Invigorated by Robbie’s infectious enthusiasm I head for home, determined to spend every spare moment over the next couple of days coming up with my own list of potential trades ready to cast my own lines onto the water.

 * How does Adrian Finighan fare in his career as a rookie trader? Watch Quest Means Business Monday to Friday: 1800 GMT London, 2000 CET, 0300 HK.

July 1st, 2009
10:43 AM GMT
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LONDON, England – Today is the last day of school and it's when I get to place my first trade. Before that happens though I'm back in the classroom for perhaps the most important lesson of all - risk, money management and analysis.

Ryan O'Doherty, my tutor at CMC, explains the concept of risk-to-reward ratios. He explains in far greater detail than I can go into here that I should only ever commit a small portion of my capital to any trade and that I should be looking for a risk-to-reward ratio of 2 to 1. So, I should be willing to risk, for example, £50 ($82) if there is a reasonable chance of my profiting by £100.

How do I know that there is a reasonable chance of my doubling my money? Well that's where fundamental and technical analysis come in.

Fundamental analysis means finding out everything I can about the instrument I'd like to trade. If it's a share, for example, what shape is the company in? What does their latest company report say? What sector does it operate in and how are other companies in that sector performing? What is happening to the market in general? What in the news could be affecting the company or the wider share market in general?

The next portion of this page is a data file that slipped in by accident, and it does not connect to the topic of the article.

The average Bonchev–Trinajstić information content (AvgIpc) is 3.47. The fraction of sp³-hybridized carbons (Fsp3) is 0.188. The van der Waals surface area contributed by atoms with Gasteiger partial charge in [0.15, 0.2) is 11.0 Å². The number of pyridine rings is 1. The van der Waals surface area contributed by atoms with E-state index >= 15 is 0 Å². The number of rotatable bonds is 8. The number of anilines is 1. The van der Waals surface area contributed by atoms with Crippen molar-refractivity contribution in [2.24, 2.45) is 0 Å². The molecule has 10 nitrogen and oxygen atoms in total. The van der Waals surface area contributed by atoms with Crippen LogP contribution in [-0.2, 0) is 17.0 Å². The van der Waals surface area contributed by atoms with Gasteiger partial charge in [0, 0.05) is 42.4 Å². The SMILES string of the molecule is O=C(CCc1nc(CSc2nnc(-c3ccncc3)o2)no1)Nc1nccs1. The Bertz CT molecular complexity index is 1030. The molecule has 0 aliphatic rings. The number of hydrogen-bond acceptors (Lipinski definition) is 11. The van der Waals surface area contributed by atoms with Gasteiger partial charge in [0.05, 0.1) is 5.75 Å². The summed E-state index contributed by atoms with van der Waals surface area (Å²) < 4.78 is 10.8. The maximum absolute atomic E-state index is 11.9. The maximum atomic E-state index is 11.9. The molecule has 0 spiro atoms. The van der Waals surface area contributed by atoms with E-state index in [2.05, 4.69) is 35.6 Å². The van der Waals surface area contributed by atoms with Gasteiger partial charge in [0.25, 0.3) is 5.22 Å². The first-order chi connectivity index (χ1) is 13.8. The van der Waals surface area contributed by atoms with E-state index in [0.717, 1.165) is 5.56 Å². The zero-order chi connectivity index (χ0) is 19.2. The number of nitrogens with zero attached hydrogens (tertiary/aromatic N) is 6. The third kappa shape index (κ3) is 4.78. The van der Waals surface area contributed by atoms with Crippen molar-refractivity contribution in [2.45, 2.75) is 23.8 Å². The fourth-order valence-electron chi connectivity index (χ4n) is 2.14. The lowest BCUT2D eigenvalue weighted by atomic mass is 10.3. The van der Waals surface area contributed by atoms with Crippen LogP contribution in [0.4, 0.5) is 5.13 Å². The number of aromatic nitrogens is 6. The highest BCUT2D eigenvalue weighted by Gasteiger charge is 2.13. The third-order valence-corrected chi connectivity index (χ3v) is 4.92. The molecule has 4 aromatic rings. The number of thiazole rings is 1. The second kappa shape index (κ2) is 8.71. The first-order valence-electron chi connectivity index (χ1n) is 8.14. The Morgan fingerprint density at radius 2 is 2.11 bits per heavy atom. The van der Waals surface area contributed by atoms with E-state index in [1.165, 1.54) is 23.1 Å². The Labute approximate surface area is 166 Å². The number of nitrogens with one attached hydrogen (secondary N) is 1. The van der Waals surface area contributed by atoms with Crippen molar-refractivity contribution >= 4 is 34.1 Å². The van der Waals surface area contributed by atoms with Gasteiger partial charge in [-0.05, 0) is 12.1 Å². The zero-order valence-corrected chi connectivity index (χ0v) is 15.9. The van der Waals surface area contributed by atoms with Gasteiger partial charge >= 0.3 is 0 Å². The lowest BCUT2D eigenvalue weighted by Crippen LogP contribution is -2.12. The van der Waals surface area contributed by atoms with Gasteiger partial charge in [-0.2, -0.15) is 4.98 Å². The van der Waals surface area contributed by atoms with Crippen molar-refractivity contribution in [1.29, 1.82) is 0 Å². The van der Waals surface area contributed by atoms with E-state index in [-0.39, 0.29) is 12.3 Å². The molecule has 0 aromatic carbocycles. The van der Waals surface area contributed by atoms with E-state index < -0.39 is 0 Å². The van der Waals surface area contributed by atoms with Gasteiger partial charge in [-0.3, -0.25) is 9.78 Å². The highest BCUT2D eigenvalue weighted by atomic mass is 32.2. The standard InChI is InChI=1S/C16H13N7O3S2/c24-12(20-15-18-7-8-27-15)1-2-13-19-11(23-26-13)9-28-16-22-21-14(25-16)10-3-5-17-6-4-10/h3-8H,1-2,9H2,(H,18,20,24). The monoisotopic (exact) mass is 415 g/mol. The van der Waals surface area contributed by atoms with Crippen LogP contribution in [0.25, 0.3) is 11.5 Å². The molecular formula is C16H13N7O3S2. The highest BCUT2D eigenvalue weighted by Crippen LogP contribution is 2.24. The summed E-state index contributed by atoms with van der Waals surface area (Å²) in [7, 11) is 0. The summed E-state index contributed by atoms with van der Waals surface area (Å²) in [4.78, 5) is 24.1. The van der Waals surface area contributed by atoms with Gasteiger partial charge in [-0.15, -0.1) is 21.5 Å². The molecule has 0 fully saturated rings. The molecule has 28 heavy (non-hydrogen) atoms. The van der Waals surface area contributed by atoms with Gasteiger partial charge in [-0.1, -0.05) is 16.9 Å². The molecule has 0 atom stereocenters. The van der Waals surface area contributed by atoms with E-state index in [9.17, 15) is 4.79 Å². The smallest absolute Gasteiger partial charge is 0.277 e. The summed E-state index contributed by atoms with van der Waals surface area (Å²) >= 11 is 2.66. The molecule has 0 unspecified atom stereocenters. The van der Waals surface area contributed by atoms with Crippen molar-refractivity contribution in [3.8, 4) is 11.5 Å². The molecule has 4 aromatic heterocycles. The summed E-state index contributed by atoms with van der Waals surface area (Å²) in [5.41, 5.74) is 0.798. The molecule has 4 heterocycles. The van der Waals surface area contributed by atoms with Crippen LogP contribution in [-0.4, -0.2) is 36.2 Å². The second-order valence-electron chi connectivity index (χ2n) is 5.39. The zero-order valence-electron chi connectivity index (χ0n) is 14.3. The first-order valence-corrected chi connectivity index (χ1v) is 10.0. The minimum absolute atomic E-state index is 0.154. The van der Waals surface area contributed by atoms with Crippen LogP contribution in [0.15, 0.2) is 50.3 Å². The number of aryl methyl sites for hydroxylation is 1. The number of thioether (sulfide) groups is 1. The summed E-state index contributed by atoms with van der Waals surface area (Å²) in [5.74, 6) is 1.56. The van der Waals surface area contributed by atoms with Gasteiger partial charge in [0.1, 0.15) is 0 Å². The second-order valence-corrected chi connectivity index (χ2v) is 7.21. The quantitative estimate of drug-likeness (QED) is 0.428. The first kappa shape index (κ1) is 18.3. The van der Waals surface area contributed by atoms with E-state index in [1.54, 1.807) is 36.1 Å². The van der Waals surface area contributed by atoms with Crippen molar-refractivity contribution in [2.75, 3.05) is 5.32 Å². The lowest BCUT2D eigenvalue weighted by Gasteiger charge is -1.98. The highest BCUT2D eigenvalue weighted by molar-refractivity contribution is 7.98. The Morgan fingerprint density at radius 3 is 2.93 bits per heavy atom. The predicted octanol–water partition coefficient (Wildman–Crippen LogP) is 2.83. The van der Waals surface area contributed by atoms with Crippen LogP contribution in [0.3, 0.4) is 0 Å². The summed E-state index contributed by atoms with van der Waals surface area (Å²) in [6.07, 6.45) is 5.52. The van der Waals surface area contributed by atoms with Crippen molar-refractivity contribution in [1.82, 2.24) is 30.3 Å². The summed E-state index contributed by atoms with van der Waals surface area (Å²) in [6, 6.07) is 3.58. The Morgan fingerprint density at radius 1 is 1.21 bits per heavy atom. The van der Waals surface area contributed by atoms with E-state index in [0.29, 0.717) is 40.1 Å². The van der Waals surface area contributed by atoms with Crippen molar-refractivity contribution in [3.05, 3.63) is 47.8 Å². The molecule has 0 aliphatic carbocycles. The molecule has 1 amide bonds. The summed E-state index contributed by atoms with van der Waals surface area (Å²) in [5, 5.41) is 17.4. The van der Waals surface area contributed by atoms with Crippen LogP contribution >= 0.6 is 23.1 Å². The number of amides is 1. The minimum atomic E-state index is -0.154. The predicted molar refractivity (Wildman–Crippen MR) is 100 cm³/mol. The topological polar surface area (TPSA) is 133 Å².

Technical analysis involves studying the performance of a particular instrument over time by using graphical indicators such as moving averages and price oscillators. Study technical analysis long and hard enough and you can spot the best moments to buy and sell, Ryan explains.

Ryan asks me if there's a particular trade I'd like to place there and then. It just so happens that shares in Barclays Bank have tumbled on this particular day as a foreign investor has sold a large number of shares. I know that Richard Quest has bought Barclays shares on behalf of Quest Means Business and is following their movement over time on the program. It seems reasonable to suggest going long - that means that I expect the price to rise - on Barclays.

A few taps of the keyboard later and I'm in. My first trade is placed. I commit £50 from my pot of imaginary money, looking to make £100. I set a stop loss 50 points below the price at which I came in and that’s it.

The price of Barclays dips further throughout the day. My heart sinks as I watch the price ticking ever lower, though fortunately it gets nowhere near triggering my stop loss. I try to put it out of my mind and get on with the rest of our filming schedule, but I leave CMC later with a knot in my stomach and a sense of failure hanging over me. This wasn't the way I wanted the “classroom” part of my training to end.

 * How does Adrian Finighan fare in his career as a rookie trader? Watch Quest Means Business Monday to Friday: 1800 GMT London, 2000 CET, 0300 HK.

June 30th, 2009
01:39 PM GMT
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LONDON, England– Another beautiful sunny morning and I'm back in the City. It's a shame, but I'm not feeling nearly as bright as the weather. I was up very late reading through the course work and trying to get my head around the technicalities of trading. I also slept fitfully, dwelling upon what David Buik said yesterday about my needing to have money as one of my gods.

After much thought I've decided to take what David said with a big pinch of salt. Yes, money may not be a major motivating factor for me, but as personality types go I'm very competitive. I like to win and will work very hard to do so. I've come to the conclusion that my trading motivation will be to pit my wits against the market and win. Whether my profit is hundreds or thousands of pounds or just a few pence won't matter - just so long as I come out on top. The challenge will be more important than the reward.

Am I heading for a fall?